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Trump impedes bipartisan Senate immigration deal

US Rep. Ilhan Omar (D-MN) (L) talks with Speaker of the House Nancy Pelosi (D-CA) during a rally with fellow Democrats before voting on H.R. 1, or the People Act, on the East Steps of the US Capitol on March 08, 2019 in Washington, DC. (AFP photo)
Hundreds of immigration activists, clergy members and others participate in a protest against US President Donald Trump's immigration policies on January 11, 2018 in New York City. (Photo by AFP)

At a time when reaching bipartisan deals has become more difficult than ever in US politics, a bipartisan group of senators have clinched a deal on a fix for the Deferred Action for Childhood Arrivals (DACA) program, but they say they are facing opposition from US President Donald Trump.

Republican Senator Jeff Flake and Democrat Senator Dick Durbin said Thursday a group of six senators from both parties had locked down an agreement among themselves on pairing a fix for the Deferred Action for Childhood Arrivals (DACA) program with a border security package. 

"We've got this bipartisan group. We are at a deal. ... It's the only game in town," Flake told reporters.

But Durbin and GOP Senator Lindsey Graham were told during a Thursday meeting with Donald Trump at the White House that he was not ready to sign the bipartisan bill.

"We were hoping for that, but the president is not prepared to do that at this moment," Durbin explained.

By late afternoon Thursday, The Washington Post reported that the president had shocked the senators by complaining about immigrants from “shithole” countries like Haiti and saying the US should take more immigrants from Norway instead.

Marc Short, the White House director of legislative affairs, also said the president has not signed on to the agreement and that there is a "long ways to go."

He added that the White House is "not looking for DACA to be the DREAM Act" — referring to the Development, Relief and Education for Alien Minors (DREAM) Act that provides a path to citizenship.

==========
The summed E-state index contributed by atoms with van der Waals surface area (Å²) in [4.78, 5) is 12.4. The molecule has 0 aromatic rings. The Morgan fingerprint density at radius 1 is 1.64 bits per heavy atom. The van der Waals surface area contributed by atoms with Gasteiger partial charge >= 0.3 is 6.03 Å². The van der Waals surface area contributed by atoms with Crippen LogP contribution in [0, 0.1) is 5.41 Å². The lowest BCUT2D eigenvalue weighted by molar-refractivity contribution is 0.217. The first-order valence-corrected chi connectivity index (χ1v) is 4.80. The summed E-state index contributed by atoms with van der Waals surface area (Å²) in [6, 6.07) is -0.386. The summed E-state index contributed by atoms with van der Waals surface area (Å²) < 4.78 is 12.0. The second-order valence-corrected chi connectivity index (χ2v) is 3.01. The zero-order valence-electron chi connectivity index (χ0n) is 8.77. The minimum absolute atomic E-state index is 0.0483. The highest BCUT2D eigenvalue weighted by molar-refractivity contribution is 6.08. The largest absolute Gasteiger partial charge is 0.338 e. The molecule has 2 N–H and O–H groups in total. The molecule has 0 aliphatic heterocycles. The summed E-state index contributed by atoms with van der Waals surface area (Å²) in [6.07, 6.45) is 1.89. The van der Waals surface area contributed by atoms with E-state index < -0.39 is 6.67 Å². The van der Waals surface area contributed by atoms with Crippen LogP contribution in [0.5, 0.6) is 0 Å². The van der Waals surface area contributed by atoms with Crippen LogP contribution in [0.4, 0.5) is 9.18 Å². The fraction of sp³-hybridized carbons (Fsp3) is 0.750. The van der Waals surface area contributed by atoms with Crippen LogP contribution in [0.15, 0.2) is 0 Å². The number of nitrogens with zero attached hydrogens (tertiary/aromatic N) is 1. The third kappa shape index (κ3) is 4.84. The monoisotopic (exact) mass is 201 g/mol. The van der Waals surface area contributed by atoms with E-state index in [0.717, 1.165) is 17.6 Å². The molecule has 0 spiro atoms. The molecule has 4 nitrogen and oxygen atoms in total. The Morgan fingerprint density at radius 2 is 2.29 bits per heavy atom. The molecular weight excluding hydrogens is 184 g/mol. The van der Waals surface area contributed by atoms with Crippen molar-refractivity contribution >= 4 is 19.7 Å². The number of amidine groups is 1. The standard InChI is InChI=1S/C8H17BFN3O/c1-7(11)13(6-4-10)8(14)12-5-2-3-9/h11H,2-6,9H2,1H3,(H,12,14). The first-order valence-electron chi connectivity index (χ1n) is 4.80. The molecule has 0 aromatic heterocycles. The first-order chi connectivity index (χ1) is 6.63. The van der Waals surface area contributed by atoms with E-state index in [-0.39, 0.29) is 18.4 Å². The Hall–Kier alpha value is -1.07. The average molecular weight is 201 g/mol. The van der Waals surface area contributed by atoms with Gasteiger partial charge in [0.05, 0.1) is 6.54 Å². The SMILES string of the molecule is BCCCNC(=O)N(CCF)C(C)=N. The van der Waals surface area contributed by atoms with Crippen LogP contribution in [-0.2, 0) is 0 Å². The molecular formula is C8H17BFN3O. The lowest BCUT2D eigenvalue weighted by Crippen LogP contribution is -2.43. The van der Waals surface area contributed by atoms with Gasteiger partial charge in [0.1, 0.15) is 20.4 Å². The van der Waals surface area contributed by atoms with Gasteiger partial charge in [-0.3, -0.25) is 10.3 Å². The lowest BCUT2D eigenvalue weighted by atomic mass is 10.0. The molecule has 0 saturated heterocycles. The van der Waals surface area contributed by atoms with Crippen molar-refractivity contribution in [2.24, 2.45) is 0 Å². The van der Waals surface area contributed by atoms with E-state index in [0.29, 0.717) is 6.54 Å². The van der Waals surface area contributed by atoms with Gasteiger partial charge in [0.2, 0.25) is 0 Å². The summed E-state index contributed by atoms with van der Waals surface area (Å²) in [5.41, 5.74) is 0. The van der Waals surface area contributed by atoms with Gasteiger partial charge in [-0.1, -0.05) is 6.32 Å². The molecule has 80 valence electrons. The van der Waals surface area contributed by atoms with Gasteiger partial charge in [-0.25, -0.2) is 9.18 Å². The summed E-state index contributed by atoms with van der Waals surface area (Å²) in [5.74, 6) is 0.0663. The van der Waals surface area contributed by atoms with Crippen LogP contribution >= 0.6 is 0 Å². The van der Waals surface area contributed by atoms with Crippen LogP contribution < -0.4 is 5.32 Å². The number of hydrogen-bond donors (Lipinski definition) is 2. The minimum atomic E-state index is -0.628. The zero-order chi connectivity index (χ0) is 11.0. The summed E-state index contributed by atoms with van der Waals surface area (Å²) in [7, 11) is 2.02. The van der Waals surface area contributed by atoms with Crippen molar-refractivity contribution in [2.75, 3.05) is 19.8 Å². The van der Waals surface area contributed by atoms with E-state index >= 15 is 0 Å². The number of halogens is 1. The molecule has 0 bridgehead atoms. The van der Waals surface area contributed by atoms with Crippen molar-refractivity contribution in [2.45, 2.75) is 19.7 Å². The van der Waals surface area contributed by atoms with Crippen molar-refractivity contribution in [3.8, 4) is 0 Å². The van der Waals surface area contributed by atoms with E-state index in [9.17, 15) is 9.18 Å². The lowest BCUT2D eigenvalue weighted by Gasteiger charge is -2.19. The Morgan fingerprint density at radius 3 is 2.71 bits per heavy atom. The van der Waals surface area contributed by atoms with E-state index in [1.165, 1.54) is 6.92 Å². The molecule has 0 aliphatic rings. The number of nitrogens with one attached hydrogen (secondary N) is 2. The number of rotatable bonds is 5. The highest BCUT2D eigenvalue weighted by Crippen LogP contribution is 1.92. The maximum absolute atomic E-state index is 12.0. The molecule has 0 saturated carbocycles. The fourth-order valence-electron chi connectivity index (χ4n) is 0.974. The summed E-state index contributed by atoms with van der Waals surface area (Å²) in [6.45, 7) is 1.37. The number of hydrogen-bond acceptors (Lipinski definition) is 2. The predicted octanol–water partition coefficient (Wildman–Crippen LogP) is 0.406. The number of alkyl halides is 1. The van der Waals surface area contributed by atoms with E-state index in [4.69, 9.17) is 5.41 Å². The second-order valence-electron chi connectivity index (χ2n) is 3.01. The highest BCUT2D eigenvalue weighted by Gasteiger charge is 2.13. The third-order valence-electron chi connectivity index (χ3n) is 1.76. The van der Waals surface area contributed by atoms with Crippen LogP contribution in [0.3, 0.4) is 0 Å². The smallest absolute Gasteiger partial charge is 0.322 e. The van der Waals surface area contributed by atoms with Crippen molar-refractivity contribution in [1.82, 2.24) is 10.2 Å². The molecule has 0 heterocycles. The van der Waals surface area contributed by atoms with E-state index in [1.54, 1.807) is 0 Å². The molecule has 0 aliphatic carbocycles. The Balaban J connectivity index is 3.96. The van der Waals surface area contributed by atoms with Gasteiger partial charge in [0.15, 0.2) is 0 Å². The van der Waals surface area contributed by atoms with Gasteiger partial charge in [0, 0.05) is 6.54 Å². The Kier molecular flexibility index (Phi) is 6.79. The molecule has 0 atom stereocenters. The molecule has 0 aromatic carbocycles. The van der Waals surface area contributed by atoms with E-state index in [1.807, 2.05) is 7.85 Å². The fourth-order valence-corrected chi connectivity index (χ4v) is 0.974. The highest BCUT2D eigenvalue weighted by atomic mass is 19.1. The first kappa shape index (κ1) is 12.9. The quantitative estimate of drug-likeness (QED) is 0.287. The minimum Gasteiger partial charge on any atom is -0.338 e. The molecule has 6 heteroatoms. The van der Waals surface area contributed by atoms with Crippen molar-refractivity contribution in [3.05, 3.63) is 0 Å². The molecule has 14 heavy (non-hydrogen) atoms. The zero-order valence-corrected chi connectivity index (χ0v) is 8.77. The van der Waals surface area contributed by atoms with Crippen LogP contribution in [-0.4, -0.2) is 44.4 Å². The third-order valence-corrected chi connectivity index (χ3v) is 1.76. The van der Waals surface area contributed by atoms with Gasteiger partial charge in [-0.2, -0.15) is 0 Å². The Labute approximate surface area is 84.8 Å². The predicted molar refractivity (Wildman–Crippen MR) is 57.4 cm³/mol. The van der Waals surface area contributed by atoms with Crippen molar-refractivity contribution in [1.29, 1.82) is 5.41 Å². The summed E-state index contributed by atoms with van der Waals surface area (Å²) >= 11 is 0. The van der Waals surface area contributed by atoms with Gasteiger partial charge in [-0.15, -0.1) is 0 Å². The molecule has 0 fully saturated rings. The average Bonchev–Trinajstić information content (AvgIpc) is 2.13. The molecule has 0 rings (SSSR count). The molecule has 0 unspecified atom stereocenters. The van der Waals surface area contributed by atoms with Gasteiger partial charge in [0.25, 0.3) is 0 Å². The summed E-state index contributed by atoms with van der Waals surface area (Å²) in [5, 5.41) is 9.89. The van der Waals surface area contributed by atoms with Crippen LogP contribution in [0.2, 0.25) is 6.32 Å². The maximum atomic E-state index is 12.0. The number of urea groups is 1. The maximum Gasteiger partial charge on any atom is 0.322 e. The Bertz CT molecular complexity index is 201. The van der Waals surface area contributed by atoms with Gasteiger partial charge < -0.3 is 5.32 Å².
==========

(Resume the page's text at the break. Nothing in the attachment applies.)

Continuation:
Short added the president wants changes to "chain migration" to go broader than just impacting the DACA population, a potential hurdle for the bipartisan Senate group's deal.

"I think we're pleased that bipartisan members are talking... but I still think there's a ways to go," he said.

Democrats and Republicans are trying to come to an agreement by the end of next week on what to do about the 700,000 unauthorized immigrants who are losing or set to lose their deportation protections under the DACA program.

What is DACA?

DACA is an executive action taken by former US President Barack Obama that allowed undocumented immigrants who came to the US under the age of 16 to apply for protection from deportation. After a background check, those individuals were able to get renewable two-year permits to work and study in the US, as well.

The Trump administration announced in September that it would end the program that has provided protection from deportation and the right to work legally to nearly 800,000 young people since it was authorized by Obama in 2012.

Since it went into effect in 2012, roughly 800,000 people were protected by the program, and roughly 700,000 had active DACA protections in September, when the Trump administration announced its end.

To be eligible, applicants had to have arrived in the US before age 16 and have lived there since June 15, 2007. They could not have been older than 30 when the Department of Homeland Security enacted the policy in 2012.

Opponents of DACA argue that it rewards illegal immigration.

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